DSA membership is disproportionally strong in urban areas as well. The 120 DSA members elected to state and municipal office are from Democratic safe districts, predominately urban. In short, Moody thinks that the conditions are ripe for third-party experimentation by socialists. He also points out that the political system has become so bankrupt in the US that rural districts, which vote overwhelmingly for Republicans, can potentially become an ideological home to a workers’ party, at least in time, in ways that a cosmopolitan, professionalised Democratic Party cannot. In this way, the current hyper polarisation of US politics might provide new opportunities not seen in many decades.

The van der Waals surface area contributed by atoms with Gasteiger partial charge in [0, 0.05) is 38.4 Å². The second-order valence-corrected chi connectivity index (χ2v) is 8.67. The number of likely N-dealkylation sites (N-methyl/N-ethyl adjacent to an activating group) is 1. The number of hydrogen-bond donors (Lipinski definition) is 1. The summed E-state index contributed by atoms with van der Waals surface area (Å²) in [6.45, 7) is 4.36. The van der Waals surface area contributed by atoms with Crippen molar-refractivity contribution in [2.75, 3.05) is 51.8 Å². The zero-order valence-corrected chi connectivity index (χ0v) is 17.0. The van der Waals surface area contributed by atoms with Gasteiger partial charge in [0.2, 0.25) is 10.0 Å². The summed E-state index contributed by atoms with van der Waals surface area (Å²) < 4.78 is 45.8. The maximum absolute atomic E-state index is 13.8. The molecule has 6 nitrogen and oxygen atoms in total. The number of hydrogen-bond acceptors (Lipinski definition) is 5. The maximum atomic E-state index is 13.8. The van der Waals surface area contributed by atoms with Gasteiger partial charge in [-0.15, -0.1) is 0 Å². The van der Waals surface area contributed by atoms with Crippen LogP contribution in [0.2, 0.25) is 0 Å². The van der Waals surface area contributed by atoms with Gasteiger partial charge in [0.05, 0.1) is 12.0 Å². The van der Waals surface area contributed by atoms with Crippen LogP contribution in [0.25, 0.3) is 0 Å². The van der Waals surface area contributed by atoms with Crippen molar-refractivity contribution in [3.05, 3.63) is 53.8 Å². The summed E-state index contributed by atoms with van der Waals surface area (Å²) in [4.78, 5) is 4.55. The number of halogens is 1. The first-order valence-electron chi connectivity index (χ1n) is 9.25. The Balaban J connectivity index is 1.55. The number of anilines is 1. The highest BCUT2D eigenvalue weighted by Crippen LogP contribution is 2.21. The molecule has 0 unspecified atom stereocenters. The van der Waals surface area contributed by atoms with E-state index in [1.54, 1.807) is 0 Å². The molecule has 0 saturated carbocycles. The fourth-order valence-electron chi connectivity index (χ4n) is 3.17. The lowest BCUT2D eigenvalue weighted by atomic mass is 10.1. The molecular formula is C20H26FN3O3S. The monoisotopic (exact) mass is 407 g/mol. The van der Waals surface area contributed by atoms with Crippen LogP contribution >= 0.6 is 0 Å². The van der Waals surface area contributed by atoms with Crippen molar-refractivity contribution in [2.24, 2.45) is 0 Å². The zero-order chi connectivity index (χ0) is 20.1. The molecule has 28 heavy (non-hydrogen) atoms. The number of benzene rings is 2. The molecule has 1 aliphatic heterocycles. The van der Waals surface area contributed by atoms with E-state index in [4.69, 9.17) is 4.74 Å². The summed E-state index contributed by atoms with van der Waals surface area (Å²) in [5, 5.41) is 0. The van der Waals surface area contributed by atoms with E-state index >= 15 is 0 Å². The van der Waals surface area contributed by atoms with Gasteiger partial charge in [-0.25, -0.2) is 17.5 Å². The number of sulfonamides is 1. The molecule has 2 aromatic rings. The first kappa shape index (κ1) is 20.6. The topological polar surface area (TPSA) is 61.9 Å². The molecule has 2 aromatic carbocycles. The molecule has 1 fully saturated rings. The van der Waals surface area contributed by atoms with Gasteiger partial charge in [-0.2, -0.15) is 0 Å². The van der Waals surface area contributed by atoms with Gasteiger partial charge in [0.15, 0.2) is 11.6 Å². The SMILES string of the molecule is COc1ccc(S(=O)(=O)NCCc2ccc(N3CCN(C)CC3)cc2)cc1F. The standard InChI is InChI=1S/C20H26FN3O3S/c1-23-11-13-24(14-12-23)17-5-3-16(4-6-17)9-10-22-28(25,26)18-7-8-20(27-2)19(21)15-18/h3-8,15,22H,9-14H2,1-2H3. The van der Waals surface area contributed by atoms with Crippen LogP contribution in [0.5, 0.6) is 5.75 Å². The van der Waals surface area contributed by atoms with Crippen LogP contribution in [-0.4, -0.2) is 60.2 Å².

Debating the prospects of starting a new, left party has been around since the beginning of time, and the pros and cons will no doubt be familiar to socialists in the UK who are more or less in the same situation. Moody is clear eyed about how establishing a third party isn’t a silver bullet for establishing political outcomes that benefit the working class. Moody writes:
‘Both the “hollowing out” and decline of most traditional social democratic parties, and the new radical parties in Europe such as Podemos all tell us that focusing mainly on elections for members-based parties leads to setbacks or defeats. So does the focus on individual leaders and candidates that often accompanies an electoral emphasis’ (p.169).
So even though a fair amount of the book argues that the time is right for creating a third party, Moody’s main point remains that social movements and mass upsurge are the driving engine of change, and that this example is not something US socialists need to invent from scratch; it’s part of American history.
The need for social movements
Here's a quotation from Breaking the Impasse which sums up the point well: